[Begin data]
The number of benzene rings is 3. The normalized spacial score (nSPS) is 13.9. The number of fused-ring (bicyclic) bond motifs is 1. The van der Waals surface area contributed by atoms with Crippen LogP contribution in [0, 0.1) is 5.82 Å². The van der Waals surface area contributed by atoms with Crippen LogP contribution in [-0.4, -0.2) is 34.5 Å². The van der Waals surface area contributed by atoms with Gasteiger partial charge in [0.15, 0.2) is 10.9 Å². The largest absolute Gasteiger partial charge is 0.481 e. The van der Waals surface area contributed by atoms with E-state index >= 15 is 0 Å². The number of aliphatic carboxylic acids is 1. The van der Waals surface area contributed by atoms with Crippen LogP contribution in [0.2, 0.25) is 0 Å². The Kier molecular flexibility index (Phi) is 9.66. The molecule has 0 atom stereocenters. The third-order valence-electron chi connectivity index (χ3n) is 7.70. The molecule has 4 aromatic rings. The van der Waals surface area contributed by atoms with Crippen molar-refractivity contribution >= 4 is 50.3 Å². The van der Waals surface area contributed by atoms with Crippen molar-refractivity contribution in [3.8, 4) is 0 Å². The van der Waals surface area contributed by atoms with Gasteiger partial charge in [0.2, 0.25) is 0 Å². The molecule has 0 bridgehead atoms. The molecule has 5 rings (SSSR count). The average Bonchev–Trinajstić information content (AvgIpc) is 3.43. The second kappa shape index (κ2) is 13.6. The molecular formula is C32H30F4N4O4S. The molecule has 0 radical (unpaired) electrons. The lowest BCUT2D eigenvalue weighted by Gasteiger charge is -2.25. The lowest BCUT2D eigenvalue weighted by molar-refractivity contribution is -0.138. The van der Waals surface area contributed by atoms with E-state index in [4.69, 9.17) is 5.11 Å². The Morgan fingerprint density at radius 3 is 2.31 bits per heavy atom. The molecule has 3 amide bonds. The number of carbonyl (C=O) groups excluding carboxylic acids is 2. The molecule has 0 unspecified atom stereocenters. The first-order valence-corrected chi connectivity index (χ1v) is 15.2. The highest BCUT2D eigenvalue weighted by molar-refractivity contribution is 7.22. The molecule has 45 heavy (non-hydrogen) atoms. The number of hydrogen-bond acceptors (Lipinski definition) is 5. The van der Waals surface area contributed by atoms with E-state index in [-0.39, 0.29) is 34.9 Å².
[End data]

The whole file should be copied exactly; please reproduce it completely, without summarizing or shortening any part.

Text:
The number of benzene rings is 3. The normalized spacial score (nSPS) is 13.9. The number of fused-ring (bicyclic) bond motifs is 1. The van der Waals surface area contributed by atoms with Crippen LogP contribution in [0, 0.1) is 5.82 Å². The van der Waals surface area contributed by atoms with Crippen LogP contribution in [-0.4, -0.2) is 34.5 Å². The van der Waals surface area contributed by atoms with Gasteiger partial charge in [0.15, 0.2) is 10.9 Å². The largest absolute Gasteiger partial charge is 0.481 e. The van der Waals surface area contributed by atoms with E-state index >= 15 is 0 Å². The number of aliphatic carboxylic acids is 1. The van der Waals surface area contributed by atoms with Crippen LogP contribution in [0.2, 0.25) is 0 Å². The Kier molecular flexibility index (Phi) is 9.66. The molecule has 0 atom stereocenters. The third-order valence-electron chi connectivity index (χ3n) is 7.70. The molecule has 4 aromatic rings. The van der Waals surface area contributed by atoms with Crippen molar-refractivity contribution >= 4 is 50.3 Å². The van der Waals surface area contributed by atoms with Crippen molar-refractivity contribution in [3.8, 4) is 0 Å². The van der Waals surface area contributed by atoms with Gasteiger partial charge in [0.2, 0.25) is 0 Å². The molecule has 0 bridgehead atoms. The molecule has 5 rings (SSSR count). The average Bonchev–Trinajstić information content (AvgIpc) is 3.43. The second kappa shape index (κ2) is 13.6. The molecular formula is C32H30F4N4O4S. The molecule has 0 radical (unpaired) electrons. The lowest BCUT2D eigenvalue weighted by Gasteiger charge is -2.25. The lowest BCUT2D eigenvalue weighted by molar-refractivity contribution is -0.138. The van der Waals surface area contributed by atoms with E-state index in [4.69, 9.17) is 5.11 Å². The Morgan fingerprint density at radius 3 is 2.31 bits per heavy atom. The molecule has 3 amide bonds. The number of carbonyl (C=O) groups excluding carboxylic acids is 2. The molecule has 0 unspecified atom stereocenters. The first-order valence-corrected chi connectivity index (χ1v) is 15.2. The highest BCUT2D eigenvalue weighted by molar-refractivity contribution is 7.22. The molecule has 45 heavy (non-hydrogen) atoms. The number of hydrogen-bond acceptors (Lipinski definition) is 5. The van der Waals surface area contributed by atoms with E-state index in [-0.39, 0.29) is 34.9 Å².